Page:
• respond appropriately to a variety of texts,
  • read widely to promote a lifelong interest in language and literature,
  • develop a critical and creative approach to studying and analyzing literature,
  • develop language skills through interdisciplinary work,
  • consider the role of literature both culturally and historically,
  • reflect on the learning process in various ways and at various stages,
  • empathize with real people and fictional characters as and when appropriate.

OBJECTIVES:  Students will be able to:

Year 2

  1. Understand and analyze the language, content, structure, and meaning of both familiar and previously unseen oral, written, and visual texts.
  2. Understand Language A terminology in context
  3. Recognize an author’s choices within a text
  4. Compose pieces that apply appropriate literary and non-literary features to serve the intention
  5. Compare and contrast works within and across genres
  6. Express an independent response to literary and non-literary texts
  7. Create work that employs organizational structures and language-specific conventions
  8. Organize ideas in a sustained and coherent manner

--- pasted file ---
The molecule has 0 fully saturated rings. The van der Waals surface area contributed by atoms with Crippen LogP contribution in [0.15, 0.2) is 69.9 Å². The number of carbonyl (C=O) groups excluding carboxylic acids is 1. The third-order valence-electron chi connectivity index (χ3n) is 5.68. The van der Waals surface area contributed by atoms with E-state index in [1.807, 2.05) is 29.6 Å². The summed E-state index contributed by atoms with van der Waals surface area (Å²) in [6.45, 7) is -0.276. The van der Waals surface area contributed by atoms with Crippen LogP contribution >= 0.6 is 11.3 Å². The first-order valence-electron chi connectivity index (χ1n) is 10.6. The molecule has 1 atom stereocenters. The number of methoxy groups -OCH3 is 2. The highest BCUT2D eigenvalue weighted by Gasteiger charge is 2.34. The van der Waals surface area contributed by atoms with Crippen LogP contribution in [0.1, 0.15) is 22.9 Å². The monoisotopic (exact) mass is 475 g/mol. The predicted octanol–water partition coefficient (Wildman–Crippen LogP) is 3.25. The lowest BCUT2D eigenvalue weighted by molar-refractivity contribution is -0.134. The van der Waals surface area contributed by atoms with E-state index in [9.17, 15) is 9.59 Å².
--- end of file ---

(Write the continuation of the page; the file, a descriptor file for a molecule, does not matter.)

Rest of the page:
9. Employ critical apparatus

10. Use language to narrate, describe, analyze, explain, inform,  entertain, and express feelings

11. Apply concepts of accurate language use

12. Use appropriate register, vocabulary, and idiom

13. Apply correct grammar and develop an understanding of syntax

14. Use varied sentence structure

15. Use correct spelling and writing

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Role of the areas of interaction in seventh-grade Language A:

 

Approaches to learning: Students will employ a variety of paradigms for understanding and analyzing texts, with an emphasis on critical thinking and the application of logical argument. Language A provides students with opportunities to become active learners, efficient test takers, effective time managers, excellent organizers, competent researchers, and skillful communicators. 

Students will be able to:

  • develop good study habits,
  • present work neatly and effectively,
  • become active listeners,